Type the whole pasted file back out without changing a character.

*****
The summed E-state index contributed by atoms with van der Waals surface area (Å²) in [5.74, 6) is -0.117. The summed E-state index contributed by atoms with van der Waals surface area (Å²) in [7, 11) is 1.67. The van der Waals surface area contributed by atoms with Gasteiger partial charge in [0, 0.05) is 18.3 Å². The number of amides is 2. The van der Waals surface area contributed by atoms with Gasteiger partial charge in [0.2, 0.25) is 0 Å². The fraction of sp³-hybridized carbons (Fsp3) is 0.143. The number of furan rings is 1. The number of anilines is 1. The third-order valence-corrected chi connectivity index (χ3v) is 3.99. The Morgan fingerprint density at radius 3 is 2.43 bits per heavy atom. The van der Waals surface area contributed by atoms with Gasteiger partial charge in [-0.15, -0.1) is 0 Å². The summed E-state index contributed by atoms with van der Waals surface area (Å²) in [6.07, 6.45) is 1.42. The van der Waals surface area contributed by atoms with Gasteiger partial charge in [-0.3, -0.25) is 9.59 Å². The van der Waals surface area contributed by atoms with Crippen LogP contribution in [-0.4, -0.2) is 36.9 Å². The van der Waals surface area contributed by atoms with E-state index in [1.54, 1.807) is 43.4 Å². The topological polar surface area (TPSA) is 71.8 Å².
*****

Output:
The summed E-state index contributed by atoms with van der Waals surface area (Å²) in [5.74, 6) is -0.117. The summed E-state index contributed by atoms with van der Waals surface area (Å²) in [7, 11) is 1.67. The van der Waals surface area contributed by atoms with Gasteiger partial charge in [0, 0.05) is 18.3 Å². The number of amides is 2. The van der Waals surface area contributed by atoms with Gasteiger partial charge in [0.2, 0.25) is 0 Å². The fraction of sp³-hybridized carbons (Fsp3) is 0.143. The number of furan rings is 1. The number of anilines is 1. The third-order valence-corrected chi connectivity index (χ3v) is 3.99. The Morgan fingerprint density at radius 3 is 2.43 bits per heavy atom. The van der Waals surface area contributed by atoms with Gasteiger partial charge in [-0.15, -0.1) is 0 Å². The summed E-state index contributed by atoms with van der Waals surface area (Å²) in [6.07, 6.45) is 1.42. The van der Waals surface area contributed by atoms with Gasteiger partial charge in [-0.3, -0.25) is 9.59 Å². The van der Waals surface area contributed by atoms with Crippen LogP contribution in [-0.4, -0.2) is 36.9 Å². The van der Waals surface area contributed by atoms with E-state index in [1.54, 1.807) is 43.4 Å². The topological polar surface area (TPSA) is 71.8 Å².